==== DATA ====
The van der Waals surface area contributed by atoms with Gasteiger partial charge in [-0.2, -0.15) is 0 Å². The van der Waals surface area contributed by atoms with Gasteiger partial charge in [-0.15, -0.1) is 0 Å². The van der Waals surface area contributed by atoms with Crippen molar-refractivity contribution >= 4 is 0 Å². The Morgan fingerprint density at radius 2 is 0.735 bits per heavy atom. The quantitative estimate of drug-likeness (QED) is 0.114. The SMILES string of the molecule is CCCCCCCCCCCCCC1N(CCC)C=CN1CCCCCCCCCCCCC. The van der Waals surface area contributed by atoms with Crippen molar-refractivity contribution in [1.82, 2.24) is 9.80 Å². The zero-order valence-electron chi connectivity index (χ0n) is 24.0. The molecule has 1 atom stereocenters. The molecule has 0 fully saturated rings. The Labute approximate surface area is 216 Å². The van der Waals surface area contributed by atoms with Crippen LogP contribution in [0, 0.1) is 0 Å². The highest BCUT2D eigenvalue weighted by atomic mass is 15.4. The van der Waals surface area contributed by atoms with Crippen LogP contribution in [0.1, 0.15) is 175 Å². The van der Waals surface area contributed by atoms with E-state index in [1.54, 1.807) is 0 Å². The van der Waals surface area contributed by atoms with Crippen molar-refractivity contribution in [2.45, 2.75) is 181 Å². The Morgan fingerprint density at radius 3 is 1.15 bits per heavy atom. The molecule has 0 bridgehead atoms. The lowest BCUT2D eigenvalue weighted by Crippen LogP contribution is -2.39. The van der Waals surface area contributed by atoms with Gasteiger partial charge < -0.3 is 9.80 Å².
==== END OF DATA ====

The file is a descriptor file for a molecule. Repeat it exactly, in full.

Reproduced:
The van der Waals surface area contributed by atoms with Gasteiger partial charge in [-0.2, -0.15) is 0 Å². The van der Waals surface area contributed by atoms with Gasteiger partial charge in [-0.15, -0.1) is 0 Å². The van der Waals surface area contributed by atoms with Crippen molar-refractivity contribution >= 4 is 0 Å². The Morgan fingerprint density at radius 2 is 0.735 bits per heavy atom. The quantitative estimate of drug-likeness (QED) is 0.114. The SMILES string of the molecule is CCCCCCCCCCCCCC1N(CCC)C=CN1CCCCCCCCCCCCC. The van der Waals surface area contributed by atoms with Crippen molar-refractivity contribution in [1.82, 2.24) is 9.80 Å². The zero-order valence-electron chi connectivity index (χ0n) is 24.0. The molecule has 1 atom stereocenters. The molecule has 0 fully saturated rings. The Labute approximate surface area is 216 Å². The van der Waals surface area contributed by atoms with Crippen LogP contribution in [0, 0.1) is 0 Å². The highest BCUT2D eigenvalue weighted by atomic mass is 15.4. The van der Waals surface area contributed by atoms with Crippen LogP contribution in [0.1, 0.15) is 175 Å². The van der Waals surface area contributed by atoms with E-state index in [1.54, 1.807) is 0 Å². The van der Waals surface area contributed by atoms with Crippen molar-refractivity contribution in [2.45, 2.75) is 181 Å². The Morgan fingerprint density at radius 3 is 1.15 bits per heavy atom. The molecule has 0 bridgehead atoms. The lowest BCUT2D eigenvalue weighted by Crippen LogP contribution is -2.39. The van der Waals surface area contributed by atoms with Gasteiger partial charge < -0.3 is 9.80 Å².